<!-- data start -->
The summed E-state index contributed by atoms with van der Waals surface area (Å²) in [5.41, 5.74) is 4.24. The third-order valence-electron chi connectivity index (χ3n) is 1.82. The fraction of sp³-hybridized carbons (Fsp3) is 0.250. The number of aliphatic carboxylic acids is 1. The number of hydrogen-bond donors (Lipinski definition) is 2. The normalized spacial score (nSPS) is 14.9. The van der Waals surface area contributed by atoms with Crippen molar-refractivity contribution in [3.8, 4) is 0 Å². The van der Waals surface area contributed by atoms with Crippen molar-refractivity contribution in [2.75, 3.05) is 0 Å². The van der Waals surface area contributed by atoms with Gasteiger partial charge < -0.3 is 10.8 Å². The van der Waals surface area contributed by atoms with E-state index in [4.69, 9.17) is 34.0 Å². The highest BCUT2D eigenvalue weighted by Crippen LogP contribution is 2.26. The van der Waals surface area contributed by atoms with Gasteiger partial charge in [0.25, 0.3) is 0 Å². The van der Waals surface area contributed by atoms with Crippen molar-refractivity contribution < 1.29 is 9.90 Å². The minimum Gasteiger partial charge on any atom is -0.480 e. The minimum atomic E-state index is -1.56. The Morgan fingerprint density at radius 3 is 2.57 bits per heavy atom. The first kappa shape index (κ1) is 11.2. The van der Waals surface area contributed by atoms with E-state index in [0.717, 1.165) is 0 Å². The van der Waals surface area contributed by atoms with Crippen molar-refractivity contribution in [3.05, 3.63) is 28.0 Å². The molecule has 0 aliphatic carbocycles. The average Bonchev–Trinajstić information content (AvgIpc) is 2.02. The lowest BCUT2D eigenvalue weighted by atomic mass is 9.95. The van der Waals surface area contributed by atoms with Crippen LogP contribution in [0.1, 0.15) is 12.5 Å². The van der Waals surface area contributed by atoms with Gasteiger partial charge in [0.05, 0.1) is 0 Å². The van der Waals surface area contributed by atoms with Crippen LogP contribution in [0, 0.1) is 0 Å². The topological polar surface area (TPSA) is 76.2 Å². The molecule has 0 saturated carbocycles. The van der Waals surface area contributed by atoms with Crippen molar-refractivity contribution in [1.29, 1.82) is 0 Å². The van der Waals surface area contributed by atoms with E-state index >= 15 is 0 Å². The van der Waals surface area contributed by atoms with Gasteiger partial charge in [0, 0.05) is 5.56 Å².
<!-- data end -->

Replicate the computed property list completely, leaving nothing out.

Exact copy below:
The summed E-state index contributed by atoms with van der Waals surface area (Å²) in [5.41, 5.74) is 4.24. The third-order valence-electron chi connectivity index (χ3n) is 1.82. The fraction of sp³-hybridized carbons (Fsp3) is 0.250. The number of aliphatic carboxylic acids is 1. The number of hydrogen-bond donors (Lipinski definition) is 2. The normalized spacial score (nSPS) is 14.9. The van der Waals surface area contributed by atoms with Crippen molar-refractivity contribution in [3.8, 4) is 0 Å². The van der Waals surface area contributed by atoms with Crippen molar-refractivity contribution in [2.75, 3.05) is 0 Å². The van der Waals surface area contributed by atoms with Gasteiger partial charge < -0.3 is 10.8 Å². The van der Waals surface area contributed by atoms with E-state index in [4.69, 9.17) is 34.0 Å². The highest BCUT2D eigenvalue weighted by Crippen LogP contribution is 2.26. The van der Waals surface area contributed by atoms with Gasteiger partial charge in [0.25, 0.3) is 0 Å². The van der Waals surface area contributed by atoms with Crippen molar-refractivity contribution < 1.29 is 9.90 Å². The minimum Gasteiger partial charge on any atom is -0.480 e. The minimum atomic E-state index is -1.56. The Morgan fingerprint density at radius 3 is 2.57 bits per heavy atom. The first kappa shape index (κ1) is 11.2. The van der Waals surface area contributed by atoms with E-state index in [0.717, 1.165) is 0 Å². The van der Waals surface area contributed by atoms with Crippen molar-refractivity contribution in [3.05, 3.63) is 28.0 Å². The molecule has 0 aliphatic carbocycles. The average Bonchev–Trinajstić information content (AvgIpc) is 2.02. The lowest BCUT2D eigenvalue weighted by atomic mass is 9.95. The van der Waals surface area contributed by atoms with Crippen LogP contribution in [0.1, 0.15) is 12.5 Å². The van der Waals surface area contributed by atoms with Gasteiger partial charge in [0.05, 0.1) is 0 Å². The van der Waals surface area contributed by atoms with Crippen LogP contribution in [0, 0.1) is 0 Å². The topological polar surface area (TPSA) is 76.2 Å². The molecule has 0 saturated carbocycles. The van der Waals surface area contributed by atoms with Crippen molar-refractivity contribution in [1.29, 1.82) is 0 Å². The van der Waals surface area contributed by atoms with E-state index >= 15 is 0 Å². The van der Waals surface area contributed by atoms with Gasteiger partial charge in [0, 0.05) is 5.56 Å².